Simultaneous production of high specific activity 64Cu and 61Co with 11.4 MeV protons on enriched 64Ni nuclei.
ABSTRACT The (64)Cu and (61)Co radionuclides were produced simultaneously by irradiation of enriched (64)Ni on a low energy proton-only cyclotron. Nickel targets were prepared by electrodeposition of enriched (64)Ni (>95%) on Au backing at thicknesses of 25-225 mg/cm(2) with efficiencies >99%. Irradiations up to 30 microA for 8h were performed with 11.4 MeV protons using a water-cooled target mounting. Radiochemical separation of (64)Cu and (61)Co from (64)Ni was performed by chromatography of the chlorocomplexes in a single step using an anion exchange resin column with a yield >95%. Using this method, the Ni target material was recovered and re-plated for subsequent production runs with an overall efficiency >96%. The excitation function for the (64)Ni(p,n)(64)Cu reaction was measured and compared with published values. Experimental thick target saturation yields of 159 mCi/microA for (64)Cu and 715 microCi/microA for (61)Co were achieved. Typical specific activities of (64)Cu were found to be 18.8+/-3.3 Ci/micromol.
Article: Visualizing implanted tumors in mice with magnetic resonance imaging using magnetotactic bacteria.[show abstract] [hide abstract]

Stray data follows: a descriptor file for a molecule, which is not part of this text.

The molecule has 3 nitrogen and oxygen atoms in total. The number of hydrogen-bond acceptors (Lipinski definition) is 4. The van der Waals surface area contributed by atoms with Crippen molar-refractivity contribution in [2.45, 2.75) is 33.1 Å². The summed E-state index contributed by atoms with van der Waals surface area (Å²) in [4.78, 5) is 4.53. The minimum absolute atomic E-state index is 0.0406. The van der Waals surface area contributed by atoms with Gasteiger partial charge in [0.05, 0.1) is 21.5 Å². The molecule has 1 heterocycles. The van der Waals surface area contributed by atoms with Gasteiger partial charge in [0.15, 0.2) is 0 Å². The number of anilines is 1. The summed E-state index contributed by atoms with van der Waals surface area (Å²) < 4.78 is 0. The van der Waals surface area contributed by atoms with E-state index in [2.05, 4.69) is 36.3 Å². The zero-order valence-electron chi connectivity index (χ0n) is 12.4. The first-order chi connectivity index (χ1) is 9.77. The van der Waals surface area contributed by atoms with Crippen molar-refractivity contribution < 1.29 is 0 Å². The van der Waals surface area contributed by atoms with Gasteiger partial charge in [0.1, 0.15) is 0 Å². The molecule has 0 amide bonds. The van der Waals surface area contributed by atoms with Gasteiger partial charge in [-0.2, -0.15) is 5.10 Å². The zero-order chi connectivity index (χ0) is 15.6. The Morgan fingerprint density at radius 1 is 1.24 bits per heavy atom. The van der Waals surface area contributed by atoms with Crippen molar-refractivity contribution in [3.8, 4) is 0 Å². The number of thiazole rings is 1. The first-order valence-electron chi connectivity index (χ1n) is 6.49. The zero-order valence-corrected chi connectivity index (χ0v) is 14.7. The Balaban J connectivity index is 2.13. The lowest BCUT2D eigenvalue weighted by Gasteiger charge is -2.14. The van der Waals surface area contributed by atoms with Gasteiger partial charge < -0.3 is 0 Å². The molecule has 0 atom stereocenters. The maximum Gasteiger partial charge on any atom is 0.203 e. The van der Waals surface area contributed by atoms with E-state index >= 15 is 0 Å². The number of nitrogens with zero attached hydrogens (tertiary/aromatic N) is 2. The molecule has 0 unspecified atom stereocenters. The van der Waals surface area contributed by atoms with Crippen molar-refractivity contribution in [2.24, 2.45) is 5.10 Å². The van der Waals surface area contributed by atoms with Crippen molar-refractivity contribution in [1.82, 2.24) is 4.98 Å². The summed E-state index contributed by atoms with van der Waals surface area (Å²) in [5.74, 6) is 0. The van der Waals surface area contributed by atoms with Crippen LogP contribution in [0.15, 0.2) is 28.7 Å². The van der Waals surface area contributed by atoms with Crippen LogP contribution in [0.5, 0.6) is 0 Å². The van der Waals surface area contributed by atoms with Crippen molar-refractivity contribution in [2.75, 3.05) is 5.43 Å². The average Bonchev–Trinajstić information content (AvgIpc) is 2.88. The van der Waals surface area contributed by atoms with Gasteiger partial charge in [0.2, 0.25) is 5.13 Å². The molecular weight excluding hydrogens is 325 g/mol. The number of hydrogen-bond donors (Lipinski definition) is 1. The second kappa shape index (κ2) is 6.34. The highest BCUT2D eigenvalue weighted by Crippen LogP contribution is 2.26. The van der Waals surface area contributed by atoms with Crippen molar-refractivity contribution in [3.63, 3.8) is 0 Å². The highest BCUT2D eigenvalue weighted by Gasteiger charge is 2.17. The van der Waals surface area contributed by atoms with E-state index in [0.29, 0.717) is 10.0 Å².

ABSTRACT: To determine if magnetotactic bacteria can target tumors in mice and provide positive contrast for visualization using magnetic resonance imaging. The ability of the magnetotactic bacterium, Magnetospirillum magneticum AMB-1 (referred to from here as AMB-1), to confer positive magnetic resonance imaging contrast was determined in vitro and in vivo. For the latter studies, AMB-1 were injected either i.t. or i.v. Bacterial growth conditions were manipulated to produce small (approximately 25-nm diameter) magnetite particles, which were observed using transmission electron microscopy. Tumor targeting was confirmed using 64Cu-labeled bacteria and positron emission tomography and by determination of viable cell counts recovered from different organs and the tumor. We show that AMB-1 bacteria with small magnetite particles generate T1-weighted positive contrast, enhancing in vivo visualization by magnetic resonance imaging. Following i.v. injection of 64Cu-labeled AMB-1, positron emission tomography imaging revealed increasing colonization of tumors and decreasing infection of organs after 4 hours. Viable cell counts showed that, by day 6, the bacteria had colonized tumors but were cleared completely from other organs. Magnetic resonance imaging showed a 1.22-fold (P = 0.003) increased positive contrast in tumors on day 2 and a 1.39-fold increase (P = 0.0007) on day 6. Magnetotactic bacteria can produce positive magnetic resonance imaging contrast and colonize mouse tumor xenografts, providing a potential tool for improved magnetic resonance imaging visualization in preclinical and translational studies to track cancer.Clinical Cancer Research 09/2009; 15(16):5170-7. · 7.74 Impact Factor